The Bank of England wont be hikingbase rates this year, but everybody expects it to act in the spring. Governor Mark Carney has dropped a heavy hint that it will happen around then.
If consensus is correct, and one of Carneys predictions finally hits the mark, this could be good news for investors in the big UK banks such as Lloyds Banking Group (LSE: LLOY), as well as Barclays (LSE: BARC) and Royal Bank of Scotland Group (LSE: RBS).
If you also reckon rates will rise shortly, it might be worth buying these stocks before the BoEacts.
Shares in Lloyds revived this week after HSBC analysts said it could benefit from a modest increase in interest rates. HSBC lifted its recommendation on both Lloyds and Barclays to overweight, claiming the looming rate rise will spur demand for bank stocks.
The traditional view is that rate rises are bad for banks, but these are strange times. Hiking rates will help banks improve narrow spreads on retail liabilities.
Better still, it wont trigger a material increase in impairments, HSBC says, because the Bank of England is likely to move slowly. It wont risk plunging cash-strapped households into the red, or boosting unemployment and business failures, by acting too precipitously.
Getting Down To Basis
Improved interest rates could shake savers out of their lethargy, and get them shopping around for new savings accounts.
Homeowners who see no reason to remortgage in recent years, because theyre happy on low-cost tracker rates, might suddenly see the merit in shopping around for a fixed rate.
Banks can also return to their old tricks of hiking mortgage and savings rates at a slower pace than base rates. A few basis points here and there can add up to big money, if youre the size of Barclays, Lloyds and RBS.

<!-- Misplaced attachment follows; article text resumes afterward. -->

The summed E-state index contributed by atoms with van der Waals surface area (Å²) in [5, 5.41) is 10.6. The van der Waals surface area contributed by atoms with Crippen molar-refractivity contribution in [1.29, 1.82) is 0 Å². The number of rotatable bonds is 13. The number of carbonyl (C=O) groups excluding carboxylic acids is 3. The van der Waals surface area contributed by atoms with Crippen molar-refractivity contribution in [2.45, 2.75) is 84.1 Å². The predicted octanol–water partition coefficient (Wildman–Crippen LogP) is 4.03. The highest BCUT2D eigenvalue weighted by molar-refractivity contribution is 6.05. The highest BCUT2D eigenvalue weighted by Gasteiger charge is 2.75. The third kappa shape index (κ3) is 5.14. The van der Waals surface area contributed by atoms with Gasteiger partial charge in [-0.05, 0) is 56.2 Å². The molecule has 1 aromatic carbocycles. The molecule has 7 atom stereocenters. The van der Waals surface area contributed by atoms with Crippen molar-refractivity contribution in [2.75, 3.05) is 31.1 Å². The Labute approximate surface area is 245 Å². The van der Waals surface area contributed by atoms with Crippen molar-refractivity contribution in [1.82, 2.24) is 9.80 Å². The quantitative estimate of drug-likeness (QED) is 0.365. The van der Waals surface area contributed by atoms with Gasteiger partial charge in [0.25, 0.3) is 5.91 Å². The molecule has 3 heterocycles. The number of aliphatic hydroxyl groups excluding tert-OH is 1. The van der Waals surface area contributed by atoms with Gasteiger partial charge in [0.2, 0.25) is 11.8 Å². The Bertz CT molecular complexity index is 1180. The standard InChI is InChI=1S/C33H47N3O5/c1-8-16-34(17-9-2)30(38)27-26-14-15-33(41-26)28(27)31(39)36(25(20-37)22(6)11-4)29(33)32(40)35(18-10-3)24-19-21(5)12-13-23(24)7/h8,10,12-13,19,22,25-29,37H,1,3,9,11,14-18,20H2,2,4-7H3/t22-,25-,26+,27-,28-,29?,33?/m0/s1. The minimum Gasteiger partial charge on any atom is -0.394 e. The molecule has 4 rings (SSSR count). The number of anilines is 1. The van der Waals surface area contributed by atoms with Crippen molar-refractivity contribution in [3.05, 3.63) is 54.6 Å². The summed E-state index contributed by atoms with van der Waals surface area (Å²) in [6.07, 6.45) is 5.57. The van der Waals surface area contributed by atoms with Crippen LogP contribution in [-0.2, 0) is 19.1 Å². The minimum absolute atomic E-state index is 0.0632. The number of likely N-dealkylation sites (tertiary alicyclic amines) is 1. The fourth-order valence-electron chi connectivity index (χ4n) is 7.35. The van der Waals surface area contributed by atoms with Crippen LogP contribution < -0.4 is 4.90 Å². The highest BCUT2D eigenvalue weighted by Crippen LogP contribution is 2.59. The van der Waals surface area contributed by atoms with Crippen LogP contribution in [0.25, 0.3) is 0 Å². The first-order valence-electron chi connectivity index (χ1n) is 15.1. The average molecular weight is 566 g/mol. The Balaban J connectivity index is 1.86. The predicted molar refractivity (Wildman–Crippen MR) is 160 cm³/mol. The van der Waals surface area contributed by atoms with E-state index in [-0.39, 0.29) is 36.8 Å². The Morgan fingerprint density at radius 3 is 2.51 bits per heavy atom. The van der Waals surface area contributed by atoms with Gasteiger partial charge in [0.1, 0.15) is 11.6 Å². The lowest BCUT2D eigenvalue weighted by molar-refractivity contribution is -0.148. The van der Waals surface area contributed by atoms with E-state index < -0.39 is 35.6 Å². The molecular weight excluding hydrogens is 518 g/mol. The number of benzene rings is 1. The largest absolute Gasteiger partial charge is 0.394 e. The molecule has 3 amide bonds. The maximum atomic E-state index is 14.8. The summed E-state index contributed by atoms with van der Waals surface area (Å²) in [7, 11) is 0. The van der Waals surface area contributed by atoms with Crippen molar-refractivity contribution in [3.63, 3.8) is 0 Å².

The occasional 0.25% base rate hike should be win-win for Lloyds, Barclays and RBS, as all three banks will end up with have a larger UK focus as they pull out of riskier overseas activity.
Lloyds has the most concentrated exposure to the UK retail and business sector, and may therefore be expected to benefit most.
After a tough year for the banks, which has seen the previously vibrant Lloyds share price rise just 3%, Barclays fall 14% and RBS go nowhere at all, this could be a nice filip.
There are a couple of provisos. First, the big boys face fresh competition in the shape of new challengers such as Metro Bank, M&S, Tesco Bank, TSB and Virgin Money, who will also be battling to win new savings and mortgage business (although their current offerings havent exactly been dazzling).
Another worry is that an ongoing investigation by the Competition & Markets Authority could break up the big fours current account stranglehold, which would hammer their share prices.
When Doves Cry
Finally, there is also the danger that base rates wont rise. I do wonder whethermarkets are running away with themselves, and that first hike is further away than most people think.
At the US Federal Reserve, the balance has now swung back in favour of the doves. That may happen in the UK as well, as growth expectations and house prices slow, and the eurozone malaise continues.
Neither the US or UK want to to see the value of their currencies shoot up thanks to a base rate hike. There is even an outside chance that rates could stay low for year after year, pace Japan.
A base rate hike will boost demand for Lloyds, Barclays and RBS, but only if rates actually do rise.
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Harvey Jones has no position in any shares mentioned. The Motley Fool UK has no position in any of the shares mentioned. We Fools don’t all hold the same opinions, but we all believe that considering a diverse range of insights makes us better investors.